Those of us who work to keep EDH coherent and playable work by consensus, but we have a few guidelines that we use when it comes to banning cards. Someone pointed out that the three criteria against which cards have come to be judged for banning aren’t clearly published anywhere, so I’ll post and sticky this for reference. This is primarily my opinion, but reflects a reasonable description of the commonly applied thought process.

For a card to be considered for banning (or kept banned), it should be causing problems in EDH games due to one of three things:

  1. Its power level in multiplayer EDH is signficantly higher than both what’s expected for its mana cost AND it’s power level in other formats (due to different rules or game sizes). [Examples include Panoptic Mirror and Biorythm]
  2. it’s dollar cost is prohibitive for most players and the card usually detracts from the playing experience of everyone in the game [The Power 8].
  3. it belogs to a class of cards which can’t be consistantly interpreted by all players [Silver bordered cards, dexterity cards]

The first criteria is the most commonly applied and as such a little more complex than the others. The purpose is to ban cards which are made “excessively more powerful” by the format-specific rules of EDH. While some cards are naturally undercosted in every format (Lightning Bolt, Time Spiral), they aren’t made _worse_ by EDH. [Lightning bolt is unlikely to actually cause problems anyway, so it wouldn't even make it that far]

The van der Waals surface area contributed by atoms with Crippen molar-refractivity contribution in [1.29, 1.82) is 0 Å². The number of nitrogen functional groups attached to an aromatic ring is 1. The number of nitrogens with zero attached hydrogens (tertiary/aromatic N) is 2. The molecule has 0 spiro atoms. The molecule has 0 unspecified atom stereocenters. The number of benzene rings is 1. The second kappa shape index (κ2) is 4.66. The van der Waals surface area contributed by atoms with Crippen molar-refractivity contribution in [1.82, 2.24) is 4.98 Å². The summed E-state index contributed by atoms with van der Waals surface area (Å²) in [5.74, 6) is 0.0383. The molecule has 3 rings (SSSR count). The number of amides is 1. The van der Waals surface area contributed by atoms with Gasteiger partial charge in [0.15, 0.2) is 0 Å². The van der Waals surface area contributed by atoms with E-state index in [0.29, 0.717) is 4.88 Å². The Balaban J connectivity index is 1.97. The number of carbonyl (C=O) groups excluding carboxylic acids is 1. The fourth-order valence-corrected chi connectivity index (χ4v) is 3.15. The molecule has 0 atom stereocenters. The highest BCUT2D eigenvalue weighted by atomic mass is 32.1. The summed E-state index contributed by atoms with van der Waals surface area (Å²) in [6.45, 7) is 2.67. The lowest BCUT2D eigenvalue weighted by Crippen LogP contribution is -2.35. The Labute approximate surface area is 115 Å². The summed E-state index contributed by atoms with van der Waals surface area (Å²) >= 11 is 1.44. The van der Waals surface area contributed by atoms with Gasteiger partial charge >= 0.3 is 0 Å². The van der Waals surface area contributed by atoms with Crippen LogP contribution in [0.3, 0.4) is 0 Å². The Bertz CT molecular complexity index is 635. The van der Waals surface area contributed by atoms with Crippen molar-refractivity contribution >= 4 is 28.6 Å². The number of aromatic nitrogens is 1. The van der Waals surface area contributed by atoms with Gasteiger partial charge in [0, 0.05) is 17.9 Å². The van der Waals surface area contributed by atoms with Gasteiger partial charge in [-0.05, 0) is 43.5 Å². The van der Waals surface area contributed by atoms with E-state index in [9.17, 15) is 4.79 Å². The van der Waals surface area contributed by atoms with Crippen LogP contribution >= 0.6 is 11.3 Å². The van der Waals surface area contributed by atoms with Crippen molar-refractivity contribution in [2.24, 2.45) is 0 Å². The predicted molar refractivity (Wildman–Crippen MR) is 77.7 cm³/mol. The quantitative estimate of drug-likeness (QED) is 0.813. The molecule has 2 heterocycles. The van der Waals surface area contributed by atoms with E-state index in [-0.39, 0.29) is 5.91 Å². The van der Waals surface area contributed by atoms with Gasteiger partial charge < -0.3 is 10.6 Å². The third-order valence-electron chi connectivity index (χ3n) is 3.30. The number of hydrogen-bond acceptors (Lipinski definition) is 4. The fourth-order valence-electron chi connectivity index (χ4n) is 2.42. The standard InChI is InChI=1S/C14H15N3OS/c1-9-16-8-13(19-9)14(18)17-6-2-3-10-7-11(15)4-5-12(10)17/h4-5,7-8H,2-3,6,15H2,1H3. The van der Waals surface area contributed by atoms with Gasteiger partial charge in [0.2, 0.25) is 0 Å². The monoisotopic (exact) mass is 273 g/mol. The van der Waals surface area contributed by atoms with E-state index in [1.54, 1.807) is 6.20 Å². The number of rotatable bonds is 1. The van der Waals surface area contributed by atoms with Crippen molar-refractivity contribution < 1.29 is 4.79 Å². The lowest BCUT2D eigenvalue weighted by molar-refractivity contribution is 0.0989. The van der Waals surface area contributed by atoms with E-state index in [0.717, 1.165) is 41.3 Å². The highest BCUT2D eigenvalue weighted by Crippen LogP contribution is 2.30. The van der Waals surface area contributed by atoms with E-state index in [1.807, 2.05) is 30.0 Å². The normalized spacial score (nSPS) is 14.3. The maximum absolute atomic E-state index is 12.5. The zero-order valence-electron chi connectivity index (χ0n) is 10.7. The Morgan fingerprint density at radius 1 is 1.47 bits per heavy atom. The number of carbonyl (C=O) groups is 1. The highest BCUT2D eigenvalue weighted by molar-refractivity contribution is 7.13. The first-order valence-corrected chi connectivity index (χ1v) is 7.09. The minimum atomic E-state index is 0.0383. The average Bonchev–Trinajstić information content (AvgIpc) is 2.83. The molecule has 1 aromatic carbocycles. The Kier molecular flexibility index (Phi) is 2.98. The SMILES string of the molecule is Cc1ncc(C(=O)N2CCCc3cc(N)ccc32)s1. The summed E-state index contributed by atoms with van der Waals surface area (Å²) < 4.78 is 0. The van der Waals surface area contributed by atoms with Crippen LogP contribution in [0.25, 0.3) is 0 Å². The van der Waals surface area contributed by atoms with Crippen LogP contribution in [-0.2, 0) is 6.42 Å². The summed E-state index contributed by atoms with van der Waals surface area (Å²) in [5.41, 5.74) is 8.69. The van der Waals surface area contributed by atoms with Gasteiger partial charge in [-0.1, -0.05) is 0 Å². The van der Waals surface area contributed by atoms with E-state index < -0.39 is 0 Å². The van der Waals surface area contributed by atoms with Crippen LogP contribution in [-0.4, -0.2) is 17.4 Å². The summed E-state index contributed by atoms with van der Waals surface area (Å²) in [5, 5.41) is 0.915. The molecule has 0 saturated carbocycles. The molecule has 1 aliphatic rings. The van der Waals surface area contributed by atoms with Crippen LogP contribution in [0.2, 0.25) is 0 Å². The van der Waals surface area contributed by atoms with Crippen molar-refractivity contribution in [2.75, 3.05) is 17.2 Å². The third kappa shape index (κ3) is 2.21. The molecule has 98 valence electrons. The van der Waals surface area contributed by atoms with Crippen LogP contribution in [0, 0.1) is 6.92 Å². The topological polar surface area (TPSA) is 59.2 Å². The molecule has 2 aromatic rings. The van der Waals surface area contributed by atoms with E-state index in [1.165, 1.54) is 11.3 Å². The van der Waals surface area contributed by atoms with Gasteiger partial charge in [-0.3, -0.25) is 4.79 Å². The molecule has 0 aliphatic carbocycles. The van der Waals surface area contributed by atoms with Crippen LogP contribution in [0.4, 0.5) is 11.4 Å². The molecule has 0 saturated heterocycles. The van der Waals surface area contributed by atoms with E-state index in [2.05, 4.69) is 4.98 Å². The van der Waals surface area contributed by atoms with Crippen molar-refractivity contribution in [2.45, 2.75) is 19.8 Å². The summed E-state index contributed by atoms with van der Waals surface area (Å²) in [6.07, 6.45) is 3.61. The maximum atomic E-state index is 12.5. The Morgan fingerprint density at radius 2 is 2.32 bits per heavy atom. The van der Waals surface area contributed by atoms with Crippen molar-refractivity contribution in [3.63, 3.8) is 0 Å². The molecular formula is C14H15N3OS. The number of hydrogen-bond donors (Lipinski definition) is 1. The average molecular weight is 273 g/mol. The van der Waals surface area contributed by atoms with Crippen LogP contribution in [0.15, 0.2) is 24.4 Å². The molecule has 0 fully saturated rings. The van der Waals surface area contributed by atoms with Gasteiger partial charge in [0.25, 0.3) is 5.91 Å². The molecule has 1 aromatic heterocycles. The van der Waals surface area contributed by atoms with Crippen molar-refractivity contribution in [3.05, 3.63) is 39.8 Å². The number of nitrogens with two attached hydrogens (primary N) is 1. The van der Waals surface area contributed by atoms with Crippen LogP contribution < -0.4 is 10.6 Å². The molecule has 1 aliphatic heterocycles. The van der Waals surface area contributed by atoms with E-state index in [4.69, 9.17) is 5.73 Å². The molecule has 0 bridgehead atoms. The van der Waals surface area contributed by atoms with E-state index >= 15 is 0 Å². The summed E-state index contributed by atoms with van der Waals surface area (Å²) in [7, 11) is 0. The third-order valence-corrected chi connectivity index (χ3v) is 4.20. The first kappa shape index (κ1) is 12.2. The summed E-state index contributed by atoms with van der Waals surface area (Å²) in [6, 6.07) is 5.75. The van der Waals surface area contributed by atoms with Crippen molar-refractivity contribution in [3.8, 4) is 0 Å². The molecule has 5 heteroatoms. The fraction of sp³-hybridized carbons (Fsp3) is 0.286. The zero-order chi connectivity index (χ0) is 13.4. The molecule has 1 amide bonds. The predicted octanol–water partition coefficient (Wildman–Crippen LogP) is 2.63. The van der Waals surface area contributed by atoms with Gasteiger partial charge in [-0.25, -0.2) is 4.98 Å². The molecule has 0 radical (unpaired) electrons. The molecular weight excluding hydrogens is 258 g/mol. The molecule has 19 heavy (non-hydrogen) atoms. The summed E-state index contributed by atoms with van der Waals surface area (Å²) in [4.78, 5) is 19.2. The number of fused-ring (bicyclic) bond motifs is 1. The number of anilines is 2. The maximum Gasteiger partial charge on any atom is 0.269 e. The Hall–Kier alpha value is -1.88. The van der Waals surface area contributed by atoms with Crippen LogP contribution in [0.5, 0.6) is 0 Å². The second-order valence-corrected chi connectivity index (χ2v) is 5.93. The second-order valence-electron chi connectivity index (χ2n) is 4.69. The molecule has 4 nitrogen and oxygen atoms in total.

An additional principal which is commonly referenced is the ease with which a card can be answered. This is somewhat related to criteria #1, in that the size and singleton nature of the format makes answers harder to come by consistently. Keeping answers onhand, lest the game end suddenly, detracts from the interplay and variety of the format so it’s considered a strike against the power level of a card if it’s “answer this or lose now”. Creatures are something of an exception here, as creature removal is far more prevalent, common, and flexible. The fact that answers exist to be tutored up is not a mitigating factor though… the question is whether those answers are commonly applicable or must be “forced” into an anotherwise healthy metagame.

Note that “very irritating” or “ubiquitous” aren’t expressly listed there… they can act as red flags or tipping points, but alone aren’t sufficient for a card to be voted down.

At some point in the near future, I’ll try to post a list explaining why each of the cards currently banned are on that list.